Above profiles of buildings up to 1200 meters. A 1600 meter or one mile building would be 33% taller than a 1200 meter Al Burj, tallest planned building with decent funding and it may end up shorter at 1000 meters.
Prince Alwaleed Bin Talal Alsaud moves forward with plans to build the world’s tallest building, the biggest challenge facing the Saudi billionaire appears to be keeping people from feeling seasick a mile up in the sky.
In terms of billionaire skyscraper ego or phallic symbol, Donald Trump is coming many times shorter. Trump Tower is 58 stories and 202 meters tall. The soon to be completed Trump International Hotel and Tower in Chicago will be 415 meters tall and 92 stories. Donald Trumps tallest building will be about four times shorter than Prince Alwaleed’s mile high building (when Alwaleed completes his building and assuming that Donald cannot get a taller building put together in the mean time.
The Middle East Economic Digest reports that Alwaleed’s Kingdom Holding Co. will soon invite bids by contractors to build a mile-tall mega-skyscraper in Jeddah, Saudi Arabia, taller than four Empire State Buildings stacked upon each other. Kingdom Holding is budgeting $10 billion for the tower.
“Structural engineering-wise, it’s not even difficult,” said Ron Klemencic, president of Magnusson Klemencic Associates, an engineering company specializing in high-rise constructions. He explained that stronger concrete and steel and advancements in designing building frames allow for the safe development of mega-skyscrapers.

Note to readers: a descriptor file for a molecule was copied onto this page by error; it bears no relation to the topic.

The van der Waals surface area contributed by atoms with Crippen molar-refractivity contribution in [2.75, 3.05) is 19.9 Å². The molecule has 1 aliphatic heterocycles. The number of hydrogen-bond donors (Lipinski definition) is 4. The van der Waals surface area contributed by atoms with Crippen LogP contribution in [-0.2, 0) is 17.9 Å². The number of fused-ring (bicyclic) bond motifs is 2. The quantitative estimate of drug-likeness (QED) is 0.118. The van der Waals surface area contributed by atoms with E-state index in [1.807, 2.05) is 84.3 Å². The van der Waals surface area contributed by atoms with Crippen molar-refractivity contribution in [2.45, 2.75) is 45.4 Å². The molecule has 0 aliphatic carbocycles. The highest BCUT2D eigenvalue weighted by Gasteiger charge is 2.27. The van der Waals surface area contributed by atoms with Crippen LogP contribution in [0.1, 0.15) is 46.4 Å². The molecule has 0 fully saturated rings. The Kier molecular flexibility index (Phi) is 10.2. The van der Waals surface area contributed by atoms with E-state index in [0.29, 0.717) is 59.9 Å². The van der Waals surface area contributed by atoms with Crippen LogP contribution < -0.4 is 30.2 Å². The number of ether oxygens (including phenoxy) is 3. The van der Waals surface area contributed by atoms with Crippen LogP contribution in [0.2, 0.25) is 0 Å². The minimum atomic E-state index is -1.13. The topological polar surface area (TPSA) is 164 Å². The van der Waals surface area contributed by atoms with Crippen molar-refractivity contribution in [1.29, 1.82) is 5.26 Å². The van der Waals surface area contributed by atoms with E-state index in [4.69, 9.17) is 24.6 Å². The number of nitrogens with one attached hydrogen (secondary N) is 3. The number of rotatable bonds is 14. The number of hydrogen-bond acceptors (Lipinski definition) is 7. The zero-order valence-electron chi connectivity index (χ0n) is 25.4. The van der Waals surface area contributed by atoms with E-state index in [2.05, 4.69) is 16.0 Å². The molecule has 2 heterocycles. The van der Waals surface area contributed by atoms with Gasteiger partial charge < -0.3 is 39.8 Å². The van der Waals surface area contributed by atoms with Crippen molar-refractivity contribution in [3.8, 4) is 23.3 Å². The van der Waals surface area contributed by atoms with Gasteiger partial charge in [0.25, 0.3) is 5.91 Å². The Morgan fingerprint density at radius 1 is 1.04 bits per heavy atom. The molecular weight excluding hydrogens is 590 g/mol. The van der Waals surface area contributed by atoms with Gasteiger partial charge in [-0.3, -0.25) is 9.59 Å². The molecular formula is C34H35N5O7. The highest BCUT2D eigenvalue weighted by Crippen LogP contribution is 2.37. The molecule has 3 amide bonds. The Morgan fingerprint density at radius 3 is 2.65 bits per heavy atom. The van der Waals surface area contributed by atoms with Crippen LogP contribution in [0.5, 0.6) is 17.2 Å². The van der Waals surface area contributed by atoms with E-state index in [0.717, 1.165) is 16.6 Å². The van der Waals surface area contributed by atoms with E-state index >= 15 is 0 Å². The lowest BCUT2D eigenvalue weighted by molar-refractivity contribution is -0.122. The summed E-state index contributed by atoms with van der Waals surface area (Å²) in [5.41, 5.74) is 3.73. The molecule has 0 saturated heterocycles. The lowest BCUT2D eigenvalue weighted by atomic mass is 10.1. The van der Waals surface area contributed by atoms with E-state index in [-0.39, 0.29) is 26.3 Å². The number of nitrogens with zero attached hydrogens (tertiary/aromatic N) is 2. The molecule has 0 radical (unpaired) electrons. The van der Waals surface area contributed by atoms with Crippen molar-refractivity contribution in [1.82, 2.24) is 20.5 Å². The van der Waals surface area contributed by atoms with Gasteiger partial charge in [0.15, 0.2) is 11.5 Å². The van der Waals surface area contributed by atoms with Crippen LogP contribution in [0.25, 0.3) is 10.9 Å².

I had previously covered many other skyscraper projects in the 700-1200 meter range. One mile high is 1600 meters. The Burj Al-meel would be the tallest building with anything like decent funding and budget.
Elevators: The world’s fastest ascend at a blazing 1,010 meters per minute. A ride to the top of a mile-high building in one of them could clock in at less than two minutes. The technology could improve even more in the next decade. Klemencic points to prototype elevators that use electromagnets instead of traditional cables. They offer the huge advantage of allowing multiple elevators in a single shaft.
Seasick on the top floors: The world’s tallest completed tower, the Taipei 101 in Taiwan, addressed the problem by hanging a 730-ton pendulum at the top of the building. The giant ball swings in the opposite direction of the upper floors to keep them steady. At three times the height of the Taipei 101, however, a mile-high tower must withstand even fiercer gusts.
Dubai current and future megaprojects.
Brian Wang is a Futurist Thought Leader and a popular Science blogger with 1 million readers per month. His blog Nextbigfuture.com is ranked #1 Science News Blog. It covers many disruptive technology and trends including Space, Robotics, Artificial Intelligence, Medicine, Anti-aging Biotechnology, and Nanotechnology.
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